Patterns of variation at molecular markers provide exciting insights into the evolution of natural populations. Variation at the two most commonly used molecular markers, single nucleotide polymorphisms (SNPs) and short tandem repeat polymorphisms (STRPs), arises from different mutational processes, leading to complementary inferences about evolutionary forces. Because of higher mutation rates, STRPs better reveal recent evolutionary events, whereas slowly mutating SNPs are more powerfully applied to reconstructing older evolutionary events. Despite this crucial difference, patterns of polymorphism at SNPs and STRPs have rarely been compared directly in empirical or theoretical studies. The proposed research will address this important challenge by jointly examining genomic patterns of variation at SNPs and STRPs in human populations and by conducting computer simulations that explicitly model the contrasting mutational processes at the two marker classes. Specifically, this project will (1) compare expected patterns of polymorphism at SNPs, STRPs, and SNPs+STRPs generated under different evolutionary processes, (2) compare the performance of SNPs, STRPs, and SNPs+STRPs as markers for association studies of complex traits, (3) characterize expected linkage disequilibrium and other diversity correlations between linked SNPs and STRPs, and (4) measure patterns of co-variation between linked SNPs and STRPs across the human genome. This combined empirical and theoretical effort will yield the first systematic comparison of patterns of SNP and STRP polymorphism. Evolutionary scenarios that produce patterns of polymorphism that are relatively robust to variation in the STRP mutational model will be specifically sought as promising avenues for inference. Important outcomes of the proposed research include: objective guidance on marker choice based on timescale and evolutionary process of interest, a framework for integrating polymorphism at neighboring SNPs and STRPs throughout the human genome, and a foundation for the development of statistical methods that combine these two markers to enhance population genetic inference. By directly examining linkage disequilibrium between SNPs and STRPs across the human genome and quantitatively comparing the power of analyses using different or combined marker types, this research will also yield improved strategies for association mapping of complex human diseases. This project will examine the properties of different classes of human DNA variation. The results will help reveal the causes of the genetic variation that underlies complex inherited diseases. Project Relevance: This project will examine the properties of different classes of human DNA variation. The results will help reveal the causes of the genetic variation that underlies complex inherited diseases.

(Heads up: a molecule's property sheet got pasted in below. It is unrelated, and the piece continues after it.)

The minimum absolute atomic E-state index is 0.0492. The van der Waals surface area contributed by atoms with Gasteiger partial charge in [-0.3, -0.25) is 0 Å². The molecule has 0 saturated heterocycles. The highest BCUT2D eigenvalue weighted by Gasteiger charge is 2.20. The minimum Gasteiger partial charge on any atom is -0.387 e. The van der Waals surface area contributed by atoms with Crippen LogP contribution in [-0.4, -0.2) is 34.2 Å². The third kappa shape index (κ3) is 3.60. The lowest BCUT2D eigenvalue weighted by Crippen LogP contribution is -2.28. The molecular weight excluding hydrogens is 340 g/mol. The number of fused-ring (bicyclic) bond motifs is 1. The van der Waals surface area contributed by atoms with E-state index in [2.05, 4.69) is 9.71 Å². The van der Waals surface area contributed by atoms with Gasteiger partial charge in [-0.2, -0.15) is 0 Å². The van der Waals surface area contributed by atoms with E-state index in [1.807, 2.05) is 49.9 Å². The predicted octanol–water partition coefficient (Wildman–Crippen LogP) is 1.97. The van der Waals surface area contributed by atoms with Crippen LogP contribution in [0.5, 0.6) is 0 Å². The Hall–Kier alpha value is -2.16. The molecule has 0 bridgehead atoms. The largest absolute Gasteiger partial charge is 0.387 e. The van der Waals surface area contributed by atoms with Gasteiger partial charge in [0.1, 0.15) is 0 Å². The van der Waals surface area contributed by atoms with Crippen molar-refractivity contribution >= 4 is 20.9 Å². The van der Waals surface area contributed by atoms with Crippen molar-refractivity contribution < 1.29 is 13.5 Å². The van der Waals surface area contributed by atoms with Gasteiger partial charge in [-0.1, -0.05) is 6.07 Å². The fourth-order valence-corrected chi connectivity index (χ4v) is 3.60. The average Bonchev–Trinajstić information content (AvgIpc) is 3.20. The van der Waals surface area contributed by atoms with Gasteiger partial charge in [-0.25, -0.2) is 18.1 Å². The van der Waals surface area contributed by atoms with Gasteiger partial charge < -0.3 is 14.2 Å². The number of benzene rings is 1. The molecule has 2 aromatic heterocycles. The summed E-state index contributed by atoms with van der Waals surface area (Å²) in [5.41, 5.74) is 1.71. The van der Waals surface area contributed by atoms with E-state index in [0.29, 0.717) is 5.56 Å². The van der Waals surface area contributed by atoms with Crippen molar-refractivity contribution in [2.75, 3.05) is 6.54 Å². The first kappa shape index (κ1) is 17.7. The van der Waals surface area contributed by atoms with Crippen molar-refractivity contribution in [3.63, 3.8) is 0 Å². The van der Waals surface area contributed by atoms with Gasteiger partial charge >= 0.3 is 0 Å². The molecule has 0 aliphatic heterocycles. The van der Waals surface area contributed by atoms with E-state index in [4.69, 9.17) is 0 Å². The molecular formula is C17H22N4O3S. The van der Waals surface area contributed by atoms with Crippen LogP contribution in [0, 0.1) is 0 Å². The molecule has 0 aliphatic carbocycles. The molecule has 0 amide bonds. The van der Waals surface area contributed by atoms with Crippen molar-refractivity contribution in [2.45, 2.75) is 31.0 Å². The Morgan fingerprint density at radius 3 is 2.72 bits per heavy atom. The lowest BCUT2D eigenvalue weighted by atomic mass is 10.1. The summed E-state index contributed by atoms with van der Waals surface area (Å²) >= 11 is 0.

National Institute of Health (NIH)
National Human Genome Research Institute (NHGRI)
Research Project (R01)
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Genetic Variation and Evolution Study Section (GVE)
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Brooks, Lisa
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University of Wisconsin Madison
Schools of Earth Sciences/Natur
United States
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Haasl, Ryan J; Payseur, Bret A (2014) Remarkable selective constraints on exonic dinucleotide repeats. Evolution 68:2737-44
Haasl, Ryan J; Johnson, Ross C; Payseur, Bret A (2014) The effects of microsatellite selection on linked sequence diversity. Genome Biol Evol 6:1843-61
Haasl, Ryan J; McCarty, Catherine A; Payseur, Bret A (2013) Genetic ancestry inference using support vector machines, and the active emergence of a unique American population. Eur J Hum Genet 21:554-62
Haasl, Ryan J; Payseur, Bret A (2013) Microsatellites as targets of natural selection. Mol Biol Evol 30:285-98
Cutter, Asher D; Payseur, Bret A (2013) Genomic signatures of selection at linked sites: unifying the disparity among species. Nat Rev Genet 14:262-74
Payseur, Bret A; Jing, Peicheng; Haasl, Ryan J (2011) A genomic portrait of human microsatellite variation. Mol Biol Evol 28:303-12
Haasl, R J; Payseur, B A (2011) Multi-locus inference of population structure: a comparison between single nucleotide polymorphisms and microsatellites. Heredity (Edinb) 106:158-71
Haasl, Ryan J; Payseur, Bret A (2010) The number of alleles at a microsatellite defines the allele frequency spectrum and facilitates fast accurate estimation of theta. Mol Biol Evol 27:2702-15
Wong, Aaron K; Ruhe, Alison L; Dumont, Beth L et al. (2010) A comprehensive linkage map of the dog genome. Genetics 184:595-605
Shim, Heejung; Chun, Hyonho; Engelman, Corinne D et al. (2009) Genome-wide association studies using single-nucleotide polymorphisms versus haplotypes: an empirical comparison with data from the North American Rheumatoid Arthritis Consortium. BMC Proc 3 Suppl 7:S35

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